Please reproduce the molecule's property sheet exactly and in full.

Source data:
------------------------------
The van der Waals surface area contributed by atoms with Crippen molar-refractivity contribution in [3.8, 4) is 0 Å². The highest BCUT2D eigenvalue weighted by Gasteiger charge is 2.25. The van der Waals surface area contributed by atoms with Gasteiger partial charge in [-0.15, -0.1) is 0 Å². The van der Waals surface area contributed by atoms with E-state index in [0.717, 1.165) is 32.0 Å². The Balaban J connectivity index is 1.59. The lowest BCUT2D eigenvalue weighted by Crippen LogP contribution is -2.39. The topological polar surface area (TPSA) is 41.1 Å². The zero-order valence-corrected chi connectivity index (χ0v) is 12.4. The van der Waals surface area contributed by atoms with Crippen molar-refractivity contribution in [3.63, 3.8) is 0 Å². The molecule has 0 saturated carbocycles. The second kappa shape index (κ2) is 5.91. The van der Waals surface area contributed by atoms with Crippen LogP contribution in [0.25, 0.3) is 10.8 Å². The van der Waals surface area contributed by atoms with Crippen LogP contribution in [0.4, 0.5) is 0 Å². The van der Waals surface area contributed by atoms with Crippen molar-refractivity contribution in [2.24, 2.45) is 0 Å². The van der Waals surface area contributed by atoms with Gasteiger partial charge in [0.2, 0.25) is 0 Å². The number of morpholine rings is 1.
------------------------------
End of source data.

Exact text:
The van der Waals surface area contributed by atoms with Crippen molar-refractivity contribution in [3.8, 4) is 0 Å². The highest BCUT2D eigenvalue weighted by Gasteiger charge is 2.25. The van der Waals surface area contributed by atoms with Gasteiger partial charge in [-0.15, -0.1) is 0 Å². The van der Waals surface area contributed by atoms with E-state index in [0.717, 1.165) is 32.0 Å². The Balaban J connectivity index is 1.59. The lowest BCUT2D eigenvalue weighted by Crippen LogP contribution is -2.39. The topological polar surface area (TPSA) is 41.1 Å². The zero-order valence-corrected chi connectivity index (χ0v) is 12.4. The van der Waals surface area contributed by atoms with Crippen molar-refractivity contribution in [3.63, 3.8) is 0 Å². The molecule has 0 saturated carbocycles. The second kappa shape index (κ2) is 5.91. The van der Waals surface area contributed by atoms with Crippen LogP contribution in [0.25, 0.3) is 10.8 Å². The van der Waals surface area contributed by atoms with Crippen LogP contribution in [0.4, 0.5) is 0 Å². The van der Waals surface area contributed by atoms with Crippen molar-refractivity contribution in [2.24, 2.45) is 0 Å². The van der Waals surface area contributed by atoms with Gasteiger partial charge in [0.2, 0.25) is 0 Å². The number of morpholine rings is 1.